NZ Herald senior writer Claire Trevett looks back at a week in which Winston Peters rejected flowers, the Electoral Commission rejected Hannah Tamaki, and Stuart Nash joined Shane Jones' Air NZ protest line.
Monday: Winston Peters goes dumpster diving, Hannah Tamaki's new trick
NZ First leader Winston Peters was spotted rifling through a bin at Auckland Airport on his way to Wellington.
No, he had not fallen on hard times.
The deputy Prime Minister had resorted to dumpster-diving for a newspaper to read on the plane, and was heard voicing some frustration at Air NZ's decision to stop stocking newspapers.
Peters has something of a volatile relationship with newspapers, so it was heartening to see the lengths he was willing to go to get hold of one.
One door closes, another opens for Hannah Tamaki:
Hannah Tamaki has fallen upon a cunning way to get maximum value out of party launches.
In May, Tamaki – the wife of Destiny Church's Brian Tamaki - launched the Coalition NZ Party with great drama and great publicity.
This week the Election Commission ruled the name out of order because it could confuse voters.
Now Tamaki plans to pick a new name. New name, new launch, more publicity!
It is the joy of the re-announcement, in which a politician makes an announcement and a while down the track makes exactly the same announcement by using a new name or an extra detail.
ScoMo's stuffed kiwi
PM Jacinda Ardern put a photo on Instagram of Australian PM Scott Morrison's desk with a stuffed kiwi on it.
It was the result of a bet the two made on the outcome of the Bledisloe Cup tests.
Had the All Blacks lost, Ardern's desk would have sported a stuffed kangaroo for the week.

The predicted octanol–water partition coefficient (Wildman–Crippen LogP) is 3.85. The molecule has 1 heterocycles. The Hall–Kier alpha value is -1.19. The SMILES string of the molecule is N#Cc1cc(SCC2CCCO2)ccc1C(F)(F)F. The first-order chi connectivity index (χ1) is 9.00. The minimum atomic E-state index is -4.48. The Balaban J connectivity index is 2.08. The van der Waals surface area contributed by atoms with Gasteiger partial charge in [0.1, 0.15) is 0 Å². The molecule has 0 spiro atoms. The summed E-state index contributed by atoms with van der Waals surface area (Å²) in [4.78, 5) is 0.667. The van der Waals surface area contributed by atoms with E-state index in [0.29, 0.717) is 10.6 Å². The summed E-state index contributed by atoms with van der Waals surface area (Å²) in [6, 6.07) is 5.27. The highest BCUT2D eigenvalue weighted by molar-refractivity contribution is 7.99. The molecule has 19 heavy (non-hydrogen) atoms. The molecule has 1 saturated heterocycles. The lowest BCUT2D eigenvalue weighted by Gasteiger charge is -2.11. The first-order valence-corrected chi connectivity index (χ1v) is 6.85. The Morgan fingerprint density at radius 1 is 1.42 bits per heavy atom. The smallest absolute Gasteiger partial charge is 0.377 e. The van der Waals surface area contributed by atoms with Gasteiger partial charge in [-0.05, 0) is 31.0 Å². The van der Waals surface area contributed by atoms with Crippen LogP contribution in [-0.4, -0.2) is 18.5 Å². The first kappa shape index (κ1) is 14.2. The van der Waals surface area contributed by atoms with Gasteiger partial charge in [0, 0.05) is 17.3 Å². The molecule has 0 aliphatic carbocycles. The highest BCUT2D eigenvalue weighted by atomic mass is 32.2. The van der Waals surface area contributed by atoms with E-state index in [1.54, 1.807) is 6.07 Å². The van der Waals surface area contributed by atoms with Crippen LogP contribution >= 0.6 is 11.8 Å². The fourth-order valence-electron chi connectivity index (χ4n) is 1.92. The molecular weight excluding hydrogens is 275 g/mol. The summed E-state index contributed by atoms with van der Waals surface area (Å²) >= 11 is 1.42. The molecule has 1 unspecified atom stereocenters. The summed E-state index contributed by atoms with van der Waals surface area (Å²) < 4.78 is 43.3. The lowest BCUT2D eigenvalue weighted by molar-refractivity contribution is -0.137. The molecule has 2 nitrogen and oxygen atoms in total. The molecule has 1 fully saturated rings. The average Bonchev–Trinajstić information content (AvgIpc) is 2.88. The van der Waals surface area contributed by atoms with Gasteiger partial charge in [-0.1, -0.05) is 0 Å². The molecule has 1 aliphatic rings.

Morrison has not yet mentioned the rugby or the bet on social media.
Beehive Diaries observes that in making the wager Morrison showed less wisdom than his predecessor Malcolm Turnbull.
In 2016, Turnbull refused to make a bet on the Bledisloe with his then counterpart, John Key, because he knew Australia would lose. The year before, Turnbull had to wear a black and white tie to Question Time after losing a similar wager.
Tuesday: PM takes a risk
PM Jacinda Ardern at Tūrangawaewae delivered her pepeha, with a twist. Ardern gave her maunga (mountain) as Te Aroha, her awa (river) as the Waihou and her tūrangawaewae as Waikato. She then added an extra line: "and my risk is Shane Jones."
This got her a laugh – Jones was accompanying Ardern in the absence of Deputy PM Winston Peters.
It prompted another to observe that was at least preferable to Alan Jones – the Australian broadcaster who criticised Ardern in rather colourful terms.
Wednesday: That ship has not sailed
Defence Minister Ron Mark revealed Britain had asked New Zealand to help patrol the Strait of Hormuz as part of US-led international effort, but New Zealand could not help because it did not have any boats to send.
There is something of an irony in this, given at the same time the NZ Olympic Committee was boasting about the achievements of New Zealanders in boats – rowing, kayaking and yachting.